This goes back a few years, but let’s go back to the much-publicized 2013 Target data breach. I worked there at the time and there was a lot of pressure to show that the company was extra serious about securing their payment systems. Among other actions, one big change was that they were pushed to install EMV-capable payment terminals to all of their locations very quickly. And the company, as they really had to do, fast tracked this.
When you consider there are about 1,700 Targets in the US and each one of those has 20-40 registers, that equates to something in the range of 50-60k terminals. That’s a lot of terminals, and at $500+ a pop1 for the multi-lane devices a company like Target needs, that works out to $25-30 million, plus the cost to update their software to use them, have their team install them, and train all employees on them. None of this is free, and it’s a serious investment for the business. That makes the settlement Target paid for the breach of $18 million, seem pretty quaint in comparison.
I’m not positive what readers Target is using (this is surprisingly had to Google), but if those readers don’t support NFC (possible) or Target didn’t certify for contactless EMV (more possible) then it’s not simply a matter of “flipping a switch” to turn Apple Pay, they’d have to do a certification with their payment processor to roll this out. It’s not a horrible pain in the ass to do so, but would require a little investment and need to be prioritized.
And maybe it is indeed just a matter of turning on NFC for their readers because they’ve done the certification work needed and are just willingly not using it. If that’s the case then the fix issuper simple and there’s really no cost excuse.
On top of potential cost/effort, Apple Pay hurts their ability to get as much customer data as they could with their own card and payment system. Like it or not, Target knows a lot about each individual shopper. They use this data to direct advertising that they think will connect with you and generally learn about their customer’s buying habits. Apple Pay doesn’t make this impossible, but it makes it harder2.
But Apple Pay supports store cards and rewards systems, so why not integrate the Red Card and Cartwheel into Apple Pay? Well, Apple Pay support rewards systems, but not coupons and “immediate discounts” like Cartwheel. They could integrate the Red Card to Apple Pay so you can tap your phone to pay, but Cartwheel would still require a cashier to scan your phone’s screen to work. That’s more work than the integrated Target Wallet solution they have today. For their most valuable customers, the checkout experience would be a little worse.
So What’s the Problem? Should They Even Add Apple Pay?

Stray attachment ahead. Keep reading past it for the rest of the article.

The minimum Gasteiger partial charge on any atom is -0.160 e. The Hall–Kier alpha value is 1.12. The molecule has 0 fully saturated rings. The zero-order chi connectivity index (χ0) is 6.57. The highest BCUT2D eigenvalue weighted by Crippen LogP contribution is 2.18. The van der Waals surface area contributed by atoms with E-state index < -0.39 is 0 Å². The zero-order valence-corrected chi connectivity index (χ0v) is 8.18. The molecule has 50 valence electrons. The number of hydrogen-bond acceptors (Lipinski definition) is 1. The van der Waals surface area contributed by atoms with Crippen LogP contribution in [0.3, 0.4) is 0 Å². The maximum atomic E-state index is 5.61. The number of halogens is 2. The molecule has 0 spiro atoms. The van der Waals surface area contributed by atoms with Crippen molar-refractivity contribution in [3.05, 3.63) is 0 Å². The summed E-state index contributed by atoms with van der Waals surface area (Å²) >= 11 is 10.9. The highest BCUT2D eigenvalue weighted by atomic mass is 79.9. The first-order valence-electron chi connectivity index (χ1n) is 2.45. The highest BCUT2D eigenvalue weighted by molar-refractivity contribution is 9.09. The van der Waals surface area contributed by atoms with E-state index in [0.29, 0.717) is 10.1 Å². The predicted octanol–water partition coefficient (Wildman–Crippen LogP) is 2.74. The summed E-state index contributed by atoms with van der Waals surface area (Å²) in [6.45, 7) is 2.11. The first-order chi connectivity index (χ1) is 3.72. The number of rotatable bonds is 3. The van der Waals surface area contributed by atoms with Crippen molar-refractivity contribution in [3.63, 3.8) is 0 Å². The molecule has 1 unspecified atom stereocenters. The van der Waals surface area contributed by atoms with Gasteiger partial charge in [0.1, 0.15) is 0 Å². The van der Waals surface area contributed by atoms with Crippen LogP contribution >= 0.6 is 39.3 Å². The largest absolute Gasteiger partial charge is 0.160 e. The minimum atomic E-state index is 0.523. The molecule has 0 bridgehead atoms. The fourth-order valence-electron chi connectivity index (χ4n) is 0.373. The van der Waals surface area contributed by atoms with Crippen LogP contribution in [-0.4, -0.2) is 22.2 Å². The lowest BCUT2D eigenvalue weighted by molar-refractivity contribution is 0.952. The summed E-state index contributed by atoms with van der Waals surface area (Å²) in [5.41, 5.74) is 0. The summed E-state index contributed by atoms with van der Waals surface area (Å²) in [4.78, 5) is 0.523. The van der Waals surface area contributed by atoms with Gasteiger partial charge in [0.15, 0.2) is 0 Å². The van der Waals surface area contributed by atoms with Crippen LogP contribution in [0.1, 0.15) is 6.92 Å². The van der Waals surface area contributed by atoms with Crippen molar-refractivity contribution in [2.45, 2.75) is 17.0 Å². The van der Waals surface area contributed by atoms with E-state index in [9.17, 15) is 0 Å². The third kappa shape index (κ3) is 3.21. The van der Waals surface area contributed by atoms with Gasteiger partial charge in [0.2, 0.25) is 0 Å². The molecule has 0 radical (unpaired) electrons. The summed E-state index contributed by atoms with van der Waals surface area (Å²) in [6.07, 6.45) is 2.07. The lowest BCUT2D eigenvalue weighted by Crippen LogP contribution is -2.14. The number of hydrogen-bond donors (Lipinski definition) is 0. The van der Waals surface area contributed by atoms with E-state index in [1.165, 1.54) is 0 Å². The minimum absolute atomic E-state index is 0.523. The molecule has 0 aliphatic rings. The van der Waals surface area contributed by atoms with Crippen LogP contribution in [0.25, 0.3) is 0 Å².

Yes, I still think Target should integrate Apple Pay.
You probably beat me to it, but Wallet is limited to Red Card holders now, which accounts for a little over 20% of their overall transactions3. That’s pretty good for a store card, but it limits the number of people who can take advantage of their mobile payments solution. Getting people on board with mobile payments is hard enough, and limiting your scope to 20% of your customer base is just setting yourself up behind the 8 ball.
Also, with 60% of US retail locations taking Apple Pay, it’s starting to look unfashionable to not accept it. It’s becoming as common as accepting credit cards at all, and it will eventually feel like they’re old and stodgy when it comes to payments if they don’t have the things people expect. This is an even bigger problem if people start leaving wallets at home or in the car. Many people don’t carry cash anymore, and we’re getting closer to a world with people doing the same with plastic cards.
Oh yeah, and they’re already spending a ton of money to remodel a bunch of their stores right now, so why not add a little more to that heap of cash and modernize your payment terminals a bit?
But all that said, I think that Apple Pay, Google Pay, and all other mainstream contactless payments are table stakes today. I know l’m on the bleeding edge of this stuff, but I’ve long been more surprised when someone doesn’t take contactless payments, not when they do, and cashiers no longer bat an eye when you pay with your phone (they still sometimes do for the Apple Watch) like they did when this first rolled out.
I hope Target gets on board with all manner of contactless payments, but based on everything above, I don’t see how that is a reality in the very near future. I’m quite confident it will happen, but I don’t think there is the pressure there today to make this something we see in 2018-19.
- An educated guess based on what these devices go for direct from the manufacturer. I’m not exactly sure which model Target uses, but I’m likely pretty close. ↩
- This topic could go on for another 1,000 words, so I’ll just leave this here for now. ↩
- Exact numbers are hard to find, but we know that they were at 19% in 2013 and have been slowly rising and plateauing since then. ↩